The latest “Mission: Impossible” film doesn’t offer much for the brain. The rest of your nervous system, though, will get a thorough workout.
Writer/director Christopher McQuarrie — helming only his third feature after a long career as a screenwriter (“The Usual Suspects,” “Valkyrie,” “Edge of Tomorrow” and the lamentable “The Tourist”) — builds on the spectacular/visceral approach Brad Bird employed to such solid effect four years ago in “Mission:Impossible — Ghost Protocol.”
There’s not much talk in “Mission: Impossible — Rogue Nation,” and what there is is confusing and forgettable.
The big action set pieces, though, just keep on comin’.
McQuarrie announces his intentions with the opening sequence — already heavily publicized through the film’s marketing campaign — that finds Tom Cruise’s Ethan Hunt hanging on for dear life to the exterior of a huge, military-type transport plane as it takes off. There’s something important inside that Ethan doesn’t want the bad guys to have, dontcha know.
Unable to stop the takeoff by hacking into the plane’s electronics, Ethan has no choice but to ride the big bird like that gremlin in the old “Twilight Zone” episode. Much has been made of the fact that Cruise actually did that stunt — he was strapped to the fuselage of an airplane.
Well, that’s only the beginning. Ethan must foil an elaborate political assassination attempt during opening night at the Vienna Opera House (clearly inspired by a similar setup in Hitchcock’s “The Man Who Knew Too Much”). I especially like the firearms disguised as woodwind instruments.
He must hold his breath underwater for, like, four minutes to break into a computer data storage facility deep below the Moroccan desert. (Not to be a killjoy, but where did all that water come from? It’s a DESERT.)
He engages in a motorcycle/auto chase through the narrow streets of Casablanca and out onto a mountain highway.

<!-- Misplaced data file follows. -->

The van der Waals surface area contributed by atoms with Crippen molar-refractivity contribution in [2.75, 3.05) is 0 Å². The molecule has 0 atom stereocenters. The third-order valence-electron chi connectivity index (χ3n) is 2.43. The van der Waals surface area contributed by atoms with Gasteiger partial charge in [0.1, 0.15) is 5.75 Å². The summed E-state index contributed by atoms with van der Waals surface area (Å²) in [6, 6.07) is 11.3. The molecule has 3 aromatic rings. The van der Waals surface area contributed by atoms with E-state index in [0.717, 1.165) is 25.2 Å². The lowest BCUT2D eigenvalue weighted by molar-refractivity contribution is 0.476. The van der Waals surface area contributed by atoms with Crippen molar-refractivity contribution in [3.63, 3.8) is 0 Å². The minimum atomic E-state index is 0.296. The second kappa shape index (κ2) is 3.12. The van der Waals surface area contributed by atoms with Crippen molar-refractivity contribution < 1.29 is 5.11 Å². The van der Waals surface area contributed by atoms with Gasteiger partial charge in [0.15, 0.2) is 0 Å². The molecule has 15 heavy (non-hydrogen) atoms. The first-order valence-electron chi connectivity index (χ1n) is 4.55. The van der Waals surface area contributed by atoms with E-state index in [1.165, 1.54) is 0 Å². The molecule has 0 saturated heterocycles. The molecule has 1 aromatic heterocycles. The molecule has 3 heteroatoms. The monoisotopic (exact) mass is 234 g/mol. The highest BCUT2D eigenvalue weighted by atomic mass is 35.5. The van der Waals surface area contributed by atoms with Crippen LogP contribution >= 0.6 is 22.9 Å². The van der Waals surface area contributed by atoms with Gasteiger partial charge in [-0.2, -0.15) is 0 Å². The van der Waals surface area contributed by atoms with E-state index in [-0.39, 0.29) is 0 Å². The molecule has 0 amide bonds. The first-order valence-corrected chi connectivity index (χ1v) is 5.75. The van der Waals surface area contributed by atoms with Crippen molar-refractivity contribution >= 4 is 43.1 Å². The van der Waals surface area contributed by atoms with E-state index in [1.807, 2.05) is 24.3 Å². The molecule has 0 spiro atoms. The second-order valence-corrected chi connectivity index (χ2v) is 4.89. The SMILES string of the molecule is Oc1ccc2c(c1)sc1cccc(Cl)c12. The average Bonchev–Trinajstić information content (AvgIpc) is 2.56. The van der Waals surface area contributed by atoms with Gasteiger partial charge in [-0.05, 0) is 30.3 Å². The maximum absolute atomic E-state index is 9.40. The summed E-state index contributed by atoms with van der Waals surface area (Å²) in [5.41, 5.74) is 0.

I’m probably overlooking a couple of big hand-to-hand fights, but it’s hard to keep track. The point is that “Mission:Impossible — Rogue Nation” is a roller coaster of action. For those who actually want to know what it’s about … well, it’s about two hours.
No, seriously. Here’s the setup: Ethan and his geeky cohort Benji (Simon Pegg, who pretty much steals the movie) are left out in the cold when the big bad director of the CIA (Alec Baldwin, in full pompous bureaucratic mode) and a congressional panel dissolve the Impossible Mission Force after years of little or no oversight.
Off the radar and hunted by their own countrymen, Ethan and Benji continue to circle the globe investigating the shadowy Syndicate, a cabal of one-time spies from around the world now led by a creepy former Brit spook (Sean Harris). Because they want to take over the world.
Ethan may have an ally (he’s not sure) in Ilsa (Swedish actress Rebecca Ferguson), a beauty working for the Syndicate who may actually be an infiltrator sent by the British government. Anyway, on at least two occasions she rescues Ethan from certain death, but that could be just because he’s played by Tom Cruise.
After a while our boys are joined by fellow IMF fugitives Brandt (Jeremy Renner) and Luther (Ving Rhames). If there’s anyone out there who thinks they might not bring down the Syndicate, I’d like to talk to you about surefire investments in Florida real estate.
The acting, Pegg excluded, is pretty perfunctory. Even Cruise’s Ethan seems stiff and Schwarzenegger-ish.
But there’s no arguing with the action.